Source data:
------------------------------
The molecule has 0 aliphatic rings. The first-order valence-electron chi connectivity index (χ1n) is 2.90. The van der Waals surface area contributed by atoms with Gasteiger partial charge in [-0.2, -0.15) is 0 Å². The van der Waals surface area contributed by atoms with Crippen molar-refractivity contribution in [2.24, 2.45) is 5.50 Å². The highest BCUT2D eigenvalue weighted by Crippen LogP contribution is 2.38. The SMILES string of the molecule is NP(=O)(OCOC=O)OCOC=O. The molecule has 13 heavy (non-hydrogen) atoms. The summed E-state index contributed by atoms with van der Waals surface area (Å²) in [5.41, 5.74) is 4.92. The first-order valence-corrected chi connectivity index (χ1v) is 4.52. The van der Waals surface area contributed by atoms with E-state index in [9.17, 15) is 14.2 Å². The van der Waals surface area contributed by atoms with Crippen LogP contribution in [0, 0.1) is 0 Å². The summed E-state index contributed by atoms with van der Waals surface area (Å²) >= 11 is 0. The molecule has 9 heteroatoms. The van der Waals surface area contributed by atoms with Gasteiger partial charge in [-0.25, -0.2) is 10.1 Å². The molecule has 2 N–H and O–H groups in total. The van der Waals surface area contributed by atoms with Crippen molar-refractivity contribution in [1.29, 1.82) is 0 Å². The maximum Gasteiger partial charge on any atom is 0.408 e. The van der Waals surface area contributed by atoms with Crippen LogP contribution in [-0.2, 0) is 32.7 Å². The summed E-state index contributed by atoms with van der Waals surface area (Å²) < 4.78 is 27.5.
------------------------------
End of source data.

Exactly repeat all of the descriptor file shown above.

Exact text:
The molecule has 0 aliphatic rings. The first-order valence-electron chi connectivity index (χ1n) is 2.90. The van der Waals surface area contributed by atoms with Gasteiger partial charge in [-0.2, -0.15) is 0 Å². The van der Waals surface area contributed by atoms with Crippen molar-refractivity contribution in [2.24, 2.45) is 5.50 Å². The highest BCUT2D eigenvalue weighted by Crippen LogP contribution is 2.38. The SMILES string of the molecule is NP(=O)(OCOC=O)OCOC=O. The molecule has 13 heavy (non-hydrogen) atoms. The summed E-state index contributed by atoms with van der Waals surface area (Å²) in [5.41, 5.74) is 4.92. The first-order valence-corrected chi connectivity index (χ1v) is 4.52. The van der Waals surface area contributed by atoms with E-state index in [9.17, 15) is 14.2 Å². The van der Waals surface area contributed by atoms with Crippen LogP contribution in [0, 0.1) is 0 Å². The summed E-state index contributed by atoms with van der Waals surface area (Å²) >= 11 is 0. The molecule has 9 heteroatoms. The van der Waals surface area contributed by atoms with Gasteiger partial charge in [-0.25, -0.2) is 10.1 Å². The molecule has 2 N–H and O–H groups in total. The van der Waals surface area contributed by atoms with Crippen molar-refractivity contribution in [1.29, 1.82) is 0 Å². The maximum Gasteiger partial charge on any atom is 0.408 e. The van der Waals surface area contributed by atoms with Crippen LogP contribution in [-0.2, 0) is 32.7 Å². The summed E-state index contributed by atoms with van der Waals surface area (Å²) < 4.78 is 27.5.